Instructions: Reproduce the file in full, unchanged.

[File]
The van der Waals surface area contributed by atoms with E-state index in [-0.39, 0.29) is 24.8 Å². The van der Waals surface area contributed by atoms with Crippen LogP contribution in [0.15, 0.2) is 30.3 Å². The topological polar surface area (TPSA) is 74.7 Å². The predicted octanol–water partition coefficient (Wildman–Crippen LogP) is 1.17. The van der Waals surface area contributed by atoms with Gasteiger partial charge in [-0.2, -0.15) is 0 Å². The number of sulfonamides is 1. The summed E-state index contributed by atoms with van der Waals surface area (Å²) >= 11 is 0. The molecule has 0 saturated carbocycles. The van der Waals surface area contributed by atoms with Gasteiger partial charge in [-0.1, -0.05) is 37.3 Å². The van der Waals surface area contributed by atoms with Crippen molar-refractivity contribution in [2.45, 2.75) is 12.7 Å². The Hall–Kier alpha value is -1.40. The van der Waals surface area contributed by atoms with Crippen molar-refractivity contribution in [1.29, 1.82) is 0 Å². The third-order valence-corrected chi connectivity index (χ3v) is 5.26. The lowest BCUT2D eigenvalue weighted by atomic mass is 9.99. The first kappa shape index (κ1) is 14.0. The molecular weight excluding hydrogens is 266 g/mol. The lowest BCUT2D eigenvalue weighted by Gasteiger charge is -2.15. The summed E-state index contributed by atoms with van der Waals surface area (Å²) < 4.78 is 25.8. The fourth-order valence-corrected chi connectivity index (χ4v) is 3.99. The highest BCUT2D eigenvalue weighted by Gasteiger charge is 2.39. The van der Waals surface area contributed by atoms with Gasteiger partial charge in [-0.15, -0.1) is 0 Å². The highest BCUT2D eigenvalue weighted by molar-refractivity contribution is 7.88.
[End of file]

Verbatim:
The van der Waals surface area contributed by atoms with E-state index in [-0.39, 0.29) is 24.8 Å². The van der Waals surface area contributed by atoms with Crippen LogP contribution in [0.15, 0.2) is 30.3 Å². The topological polar surface area (TPSA) is 74.7 Å². The predicted octanol–water partition coefficient (Wildman–Crippen LogP) is 1.17. The van der Waals surface area contributed by atoms with Gasteiger partial charge in [-0.2, -0.15) is 0 Å². The number of sulfonamides is 1. The summed E-state index contributed by atoms with van der Waals surface area (Å²) >= 11 is 0. The molecule has 0 saturated carbocycles. The van der Waals surface area contributed by atoms with Gasteiger partial charge in [-0.1, -0.05) is 37.3 Å². The van der Waals surface area contributed by atoms with Crippen molar-refractivity contribution in [2.45, 2.75) is 12.7 Å². The Hall–Kier alpha value is -1.40. The van der Waals surface area contributed by atoms with Crippen molar-refractivity contribution in [1.29, 1.82) is 0 Å². The third-order valence-corrected chi connectivity index (χ3v) is 5.26. The lowest BCUT2D eigenvalue weighted by atomic mass is 9.99. The first kappa shape index (κ1) is 14.0. The molecular weight excluding hydrogens is 266 g/mol. The lowest BCUT2D eigenvalue weighted by Gasteiger charge is -2.15. The summed E-state index contributed by atoms with van der Waals surface area (Å²) < 4.78 is 25.8. The fourth-order valence-corrected chi connectivity index (χ4v) is 3.99. The highest BCUT2D eigenvalue weighted by Gasteiger charge is 2.39. The van der Waals surface area contributed by atoms with Gasteiger partial charge in [-0.15, -0.1) is 0 Å². The highest BCUT2D eigenvalue weighted by molar-refractivity contribution is 7.88.